NFL’s First 3D Game Has Adamo Ready For More

By Ken Kerschbaumer

Last night’s NFL Network broadcast of the San Diego Chargers/Oakland Raiders game in 3D HD may have been more of an experiment than a finished product, but, for Glenn Adamo, NFL VP, Media Operations and Broadcasting, it was a success that has him ready to give it another shot. “I was so pleased to be part of it and help lead the parade,” he says, “so now we’re going to figure out our next step and go from there.”

Adamo, who helped produce the game inside the Crosscreek Voyager 8 production truck alongside Director Bob Levy and Producer Steve Beim, says that next-generation improvements, like going from 720p to 1080p, will help deliver a higher-quality product that will wow viewers even more.

Inside the truck, the traditional monitor wall displayed the 2D feed from the left camera, and a 40-inch 3D monitor was located on the front bench to allow for monitoring of the 3D action. “The visual and audio experience of the game was phenomenal,” says Adamo. “And as the camera technology evolves, this will only get better,” he says of the Beam-splitting camera system and side-by-side rigs used during the telecast.

The broadcast, shot and produced by the NFL Network and 3ality Digital (David Modell, son of former Cleveland Browns/Baltimore Ravens owner Art Modell owns part of the company and was instrumental in the production), was broadcast to three movie theaters in Boston, Los Angeles, and New York. Two transmission glitches at a Technicolor facility in Salt Lake City led to two outages on the screens during the first half, and, along with nailing down those issues, Adamo is ready for some production tweaks. End-zone cameras, for example, would be up a little higher off the playing field to give more perspective.

Adamo explains that the nature of 3D, which is all about creating a sense of space between objects, requires more of a north/south style football production, with players running toward and away from the camera rather than the typical east/west 2D broadcast, where cameras follow the action up and down the sidelines.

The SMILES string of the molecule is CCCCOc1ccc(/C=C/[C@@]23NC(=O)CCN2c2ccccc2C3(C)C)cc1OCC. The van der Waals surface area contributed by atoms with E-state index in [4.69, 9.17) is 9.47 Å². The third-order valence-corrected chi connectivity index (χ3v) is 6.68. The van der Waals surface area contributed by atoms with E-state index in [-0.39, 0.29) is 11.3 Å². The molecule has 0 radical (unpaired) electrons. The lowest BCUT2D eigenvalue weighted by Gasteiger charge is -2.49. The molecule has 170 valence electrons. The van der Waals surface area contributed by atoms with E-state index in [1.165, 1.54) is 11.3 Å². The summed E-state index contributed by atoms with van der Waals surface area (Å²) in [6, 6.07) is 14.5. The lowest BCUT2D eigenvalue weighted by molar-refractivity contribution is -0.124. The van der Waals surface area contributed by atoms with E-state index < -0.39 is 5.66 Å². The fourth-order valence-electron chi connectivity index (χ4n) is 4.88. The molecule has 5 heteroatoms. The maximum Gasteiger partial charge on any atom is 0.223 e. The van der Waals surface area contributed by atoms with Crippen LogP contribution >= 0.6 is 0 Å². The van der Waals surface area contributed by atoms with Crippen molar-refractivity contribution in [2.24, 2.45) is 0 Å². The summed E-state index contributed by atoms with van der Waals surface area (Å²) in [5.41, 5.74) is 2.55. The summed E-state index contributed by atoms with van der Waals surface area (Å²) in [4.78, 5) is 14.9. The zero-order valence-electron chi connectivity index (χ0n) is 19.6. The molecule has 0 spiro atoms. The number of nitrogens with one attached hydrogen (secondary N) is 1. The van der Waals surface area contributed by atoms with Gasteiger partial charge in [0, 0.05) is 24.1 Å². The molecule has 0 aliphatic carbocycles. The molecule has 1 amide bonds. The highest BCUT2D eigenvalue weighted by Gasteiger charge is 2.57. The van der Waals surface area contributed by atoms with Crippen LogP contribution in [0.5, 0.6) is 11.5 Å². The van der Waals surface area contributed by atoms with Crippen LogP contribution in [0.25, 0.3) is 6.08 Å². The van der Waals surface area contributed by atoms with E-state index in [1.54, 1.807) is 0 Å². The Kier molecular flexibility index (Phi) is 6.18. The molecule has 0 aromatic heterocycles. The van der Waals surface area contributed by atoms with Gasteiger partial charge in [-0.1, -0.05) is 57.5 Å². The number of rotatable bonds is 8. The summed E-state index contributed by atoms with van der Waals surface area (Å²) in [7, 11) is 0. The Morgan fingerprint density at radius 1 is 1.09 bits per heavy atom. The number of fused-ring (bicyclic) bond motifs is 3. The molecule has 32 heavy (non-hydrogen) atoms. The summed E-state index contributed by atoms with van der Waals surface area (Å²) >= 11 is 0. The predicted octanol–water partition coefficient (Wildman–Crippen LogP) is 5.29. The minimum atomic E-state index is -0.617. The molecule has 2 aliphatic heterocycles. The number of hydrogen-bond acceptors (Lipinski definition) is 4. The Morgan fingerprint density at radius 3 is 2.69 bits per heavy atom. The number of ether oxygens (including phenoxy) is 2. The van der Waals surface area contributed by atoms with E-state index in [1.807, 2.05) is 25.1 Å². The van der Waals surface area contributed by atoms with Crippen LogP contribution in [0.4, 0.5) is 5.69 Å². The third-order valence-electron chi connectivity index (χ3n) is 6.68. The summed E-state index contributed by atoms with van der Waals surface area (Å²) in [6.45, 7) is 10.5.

“3D needs a different presentation, and it’s more long-form with less camera cuts,” says Adamo. “It will also allow the novice to understand the game better as they can watch plays develop. When LT [San Diego running back LaDanian Tomlinson] ran in the first touchdown and was running towards the camera, you could see the seam open up, which was remarkable. The longer you stay with the shots, the more visual eye candy there is.”

The directing style wasn’t the only thing that changes as cameramen also have to get used to a new language. The first four minutes of the game were about letting the cameramen get comfortable with shooting in 3D. “We had four of the best cameramen from NFL Films, and they carry the day in terms of quality,” says Adamo.

As for audio, it benefitted from not going out over the public airwaves. Without the fear of FCC reprisals, the production staff could take a bit more risks with sending live audio from the referee mics to the theaters. During one series, Adamo called for the announcers to be left out of the mic, allowing viewers in the theaters to feel as if they were truly on the field.

“Ultimately, this experience is going to be in the home,” says Adamo. “It will begin in the theater, but, as more sets get made, it’s possible we could see something like the Super Bowl in 3D.”

For now, Adamo and the rest of the crew involved in the production are still riding high, basking in the glow of a production that proved it’s possible to make fans feel closer than ever to the action.